“Exercise is another tool at your disposal, and it’s handy because it’s something you can prescribe for yourself.” – John J. Ratey
Activity is and always will be a part of my life as long as I can move.
As I started to think about “why” I exercise and “why” exercise is important I thought about times when I was active and times when I was inactive.
As a child, I played outside most of the time, riding bikes, playing games with friends (hide-and-seek; ghost in the graveyard, capture the flag), and adventures on the playground. As I got older, I started to participate in structured activities, running club, basketball, and martial arts and still found time for unstructured activities such as roller skating, swimming at the lake/pool, or dancing.
Once I graduated from high school, I stopped most of the activity that I had been involved in for the first eighteen years of my life. As I look back on it, I can see why the year and a half I was at Radford University was such a struggle. I ate and drink whatever I wanted, I chose not to be active, with the exception of the one semester I played intramural basketball but it was a struggle because it was the only activity I participated in. That year and a half of my life I chose not to be active – I gained weight (actually 40 pounds heavier than I am now, my grades were low (Ds and Fs in multiple courses), my anxiety and stress increased (unprepared for school, not studying well), I partied and drank for my social outlet (3-4 times a week). I loss both of my grandparents and had a hard time dealing with their loss. I really struggled to care about anything.
Things turned around when I decided to leave Radford University and go home to go to Germanna Community College. I started taking a weight lifting course and really enjoyed the class. I loved recreation and sport activity and had not thought of that as a career option. When it was time to start looking at four-year universities I decided I wanted to transfer to an institution that had a recreation or sport management program. My interest for the possible major came from my experience working in my home town for the local parks and recreation office where I supervised youth sports, managed our county pool operations in the summer and oversaw summer camp programming.
I decided to attend Elon University as a student in the Leisure Sport Management program. During my first semester I applied to be a part of the special events team for Campus Recreation. At the time, I did not know much about it, but I thought okay this is like parks and recreation but for a college campus. Little did I know the personal and professional impact working in campus recreation would have on me during my time at Elon and in the future.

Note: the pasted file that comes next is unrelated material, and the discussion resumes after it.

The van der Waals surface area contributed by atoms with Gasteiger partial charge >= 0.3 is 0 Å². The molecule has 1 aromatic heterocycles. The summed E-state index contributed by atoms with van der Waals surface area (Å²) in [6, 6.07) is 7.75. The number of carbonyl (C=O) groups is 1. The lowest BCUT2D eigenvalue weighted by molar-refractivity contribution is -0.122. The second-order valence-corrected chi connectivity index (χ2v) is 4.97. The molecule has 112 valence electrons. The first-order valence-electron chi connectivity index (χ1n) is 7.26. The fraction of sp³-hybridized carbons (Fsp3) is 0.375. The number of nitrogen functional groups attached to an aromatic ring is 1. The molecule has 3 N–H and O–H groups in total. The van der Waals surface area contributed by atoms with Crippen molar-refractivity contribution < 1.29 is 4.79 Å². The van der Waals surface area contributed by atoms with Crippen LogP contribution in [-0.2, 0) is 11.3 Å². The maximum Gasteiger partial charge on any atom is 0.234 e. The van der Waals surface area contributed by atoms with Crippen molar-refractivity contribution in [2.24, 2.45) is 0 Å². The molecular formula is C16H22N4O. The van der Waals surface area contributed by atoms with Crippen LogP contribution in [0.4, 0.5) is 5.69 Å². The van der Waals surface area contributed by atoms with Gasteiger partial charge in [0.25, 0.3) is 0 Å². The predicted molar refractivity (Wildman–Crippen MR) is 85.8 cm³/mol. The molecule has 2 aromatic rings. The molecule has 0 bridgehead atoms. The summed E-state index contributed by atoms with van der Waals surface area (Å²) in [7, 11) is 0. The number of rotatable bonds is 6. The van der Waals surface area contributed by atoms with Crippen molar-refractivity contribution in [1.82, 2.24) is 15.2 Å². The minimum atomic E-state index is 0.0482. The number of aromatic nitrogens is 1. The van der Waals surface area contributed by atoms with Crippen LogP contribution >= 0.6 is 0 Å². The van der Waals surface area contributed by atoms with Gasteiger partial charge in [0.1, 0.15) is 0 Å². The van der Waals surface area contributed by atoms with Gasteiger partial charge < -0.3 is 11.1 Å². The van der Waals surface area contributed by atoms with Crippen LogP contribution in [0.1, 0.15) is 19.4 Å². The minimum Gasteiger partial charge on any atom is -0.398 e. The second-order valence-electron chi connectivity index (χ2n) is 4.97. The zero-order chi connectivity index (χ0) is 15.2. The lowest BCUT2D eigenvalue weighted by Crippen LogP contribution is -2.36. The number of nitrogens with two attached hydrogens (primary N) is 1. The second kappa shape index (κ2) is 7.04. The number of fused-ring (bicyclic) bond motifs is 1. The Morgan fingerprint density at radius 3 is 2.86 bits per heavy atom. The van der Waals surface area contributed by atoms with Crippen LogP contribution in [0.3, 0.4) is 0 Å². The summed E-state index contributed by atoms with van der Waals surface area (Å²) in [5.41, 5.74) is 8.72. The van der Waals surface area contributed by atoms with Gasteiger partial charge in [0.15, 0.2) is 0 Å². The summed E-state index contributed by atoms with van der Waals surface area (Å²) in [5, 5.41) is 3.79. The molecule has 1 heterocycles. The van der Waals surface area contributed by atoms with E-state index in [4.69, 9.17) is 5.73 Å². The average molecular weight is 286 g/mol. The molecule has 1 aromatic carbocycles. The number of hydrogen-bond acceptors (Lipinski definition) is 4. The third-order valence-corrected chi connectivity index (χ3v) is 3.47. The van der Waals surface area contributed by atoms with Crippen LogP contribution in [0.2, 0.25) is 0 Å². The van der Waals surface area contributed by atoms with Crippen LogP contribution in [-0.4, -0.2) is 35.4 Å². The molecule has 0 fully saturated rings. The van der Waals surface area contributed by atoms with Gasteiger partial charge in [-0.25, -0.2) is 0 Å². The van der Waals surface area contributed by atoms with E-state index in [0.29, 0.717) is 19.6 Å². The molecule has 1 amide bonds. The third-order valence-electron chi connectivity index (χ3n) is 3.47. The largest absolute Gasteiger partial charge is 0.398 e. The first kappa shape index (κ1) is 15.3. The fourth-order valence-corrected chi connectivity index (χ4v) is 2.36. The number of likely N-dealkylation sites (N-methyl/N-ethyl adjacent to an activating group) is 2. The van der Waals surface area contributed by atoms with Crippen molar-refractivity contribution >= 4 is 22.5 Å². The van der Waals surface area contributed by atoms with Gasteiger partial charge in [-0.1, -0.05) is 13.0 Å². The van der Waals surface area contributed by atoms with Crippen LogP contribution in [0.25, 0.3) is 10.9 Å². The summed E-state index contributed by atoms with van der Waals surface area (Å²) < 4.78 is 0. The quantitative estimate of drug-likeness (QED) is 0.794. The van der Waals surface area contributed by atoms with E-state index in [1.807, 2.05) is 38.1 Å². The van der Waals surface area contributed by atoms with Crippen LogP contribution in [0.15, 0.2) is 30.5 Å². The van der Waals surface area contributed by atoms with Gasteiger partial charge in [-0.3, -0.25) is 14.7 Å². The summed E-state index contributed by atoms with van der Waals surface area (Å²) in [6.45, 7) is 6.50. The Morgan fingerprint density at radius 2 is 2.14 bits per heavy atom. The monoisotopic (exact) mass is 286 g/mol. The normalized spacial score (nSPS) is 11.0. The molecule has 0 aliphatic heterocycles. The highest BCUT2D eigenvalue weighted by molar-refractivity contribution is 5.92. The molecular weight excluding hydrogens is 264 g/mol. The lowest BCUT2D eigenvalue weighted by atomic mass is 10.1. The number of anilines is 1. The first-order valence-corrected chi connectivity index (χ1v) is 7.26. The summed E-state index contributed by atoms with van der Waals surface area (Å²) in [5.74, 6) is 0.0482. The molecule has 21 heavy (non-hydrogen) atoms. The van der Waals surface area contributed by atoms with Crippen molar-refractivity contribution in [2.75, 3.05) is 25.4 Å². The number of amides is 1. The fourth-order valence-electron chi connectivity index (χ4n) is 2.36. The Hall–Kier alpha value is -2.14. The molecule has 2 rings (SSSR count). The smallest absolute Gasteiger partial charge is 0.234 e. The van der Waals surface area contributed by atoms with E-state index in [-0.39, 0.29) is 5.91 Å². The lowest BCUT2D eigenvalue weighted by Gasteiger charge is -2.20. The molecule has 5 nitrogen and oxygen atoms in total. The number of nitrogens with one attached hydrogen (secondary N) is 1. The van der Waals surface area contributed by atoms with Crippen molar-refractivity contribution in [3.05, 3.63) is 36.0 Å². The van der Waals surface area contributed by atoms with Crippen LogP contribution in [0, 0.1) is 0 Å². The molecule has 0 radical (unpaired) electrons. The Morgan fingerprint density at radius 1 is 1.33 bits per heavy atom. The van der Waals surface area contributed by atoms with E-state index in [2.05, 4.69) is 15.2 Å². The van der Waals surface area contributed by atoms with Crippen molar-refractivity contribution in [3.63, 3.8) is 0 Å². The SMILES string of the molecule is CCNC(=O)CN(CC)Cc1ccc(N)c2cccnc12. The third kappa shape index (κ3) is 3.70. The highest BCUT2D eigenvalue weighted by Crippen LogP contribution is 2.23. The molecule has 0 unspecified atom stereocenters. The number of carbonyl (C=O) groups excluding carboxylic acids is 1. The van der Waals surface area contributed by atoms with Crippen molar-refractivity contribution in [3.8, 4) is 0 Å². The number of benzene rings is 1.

For this post, I want to share campus recreation’s role in the development of my personal wellbeing. I began learning new avenues for different types of activity as an undergraduate and a graduate student with my experiences in campus recreation. I played intramural sports (one of my faves was at Central Michigan University playing Broomball – we were IM champions one year), becoming a water aerobics instructor (at Elon University and Central Michigan University), and participating in outdoor adventure activities (such as high and low ropes courses and hiking). Campus recreation gave me the avenue to take risks and try new activities that created a strong foundation for being active.
Over the past 20 years, activity has played an important role in my physical, intellectual, emotional, social, and spiritual health. And I know without it, I would have struggled to get through some of the more difficult times in my life. I have also learned to not let circumstances or other people sacrifice my time being active. I know I’m a better mother, daughter, friend, colleague, and teacher when I exercise,
In a video post earlier this week, I highlighted a book to discuss the importance of having a sparked light.
Why should we move, exercise, and engage in activity?
In the book, Spark: The Revolutionary New Science of Exercise and the Brain, Dr. John Ratey shares that for the brain to have optimal function, the body needs to move. He shares the how and why physical activity is crucial in the way we think and feel.
So why should we exercise? Dr. Ratey explains the reasons for “why” we need to exercise, here are a few:
To prepare our brain to learn.
To improve our mood.
To improve our attention span and focus.
To lower stress and anxiety.
If you are interested in learning more about the role activity plays in our lives, I highly recommend that you check out Dr. Ratey’s book and take a deeper dive into understanding how activity is an amazing tool at our disposal.
Go out and get it, a sparked light.
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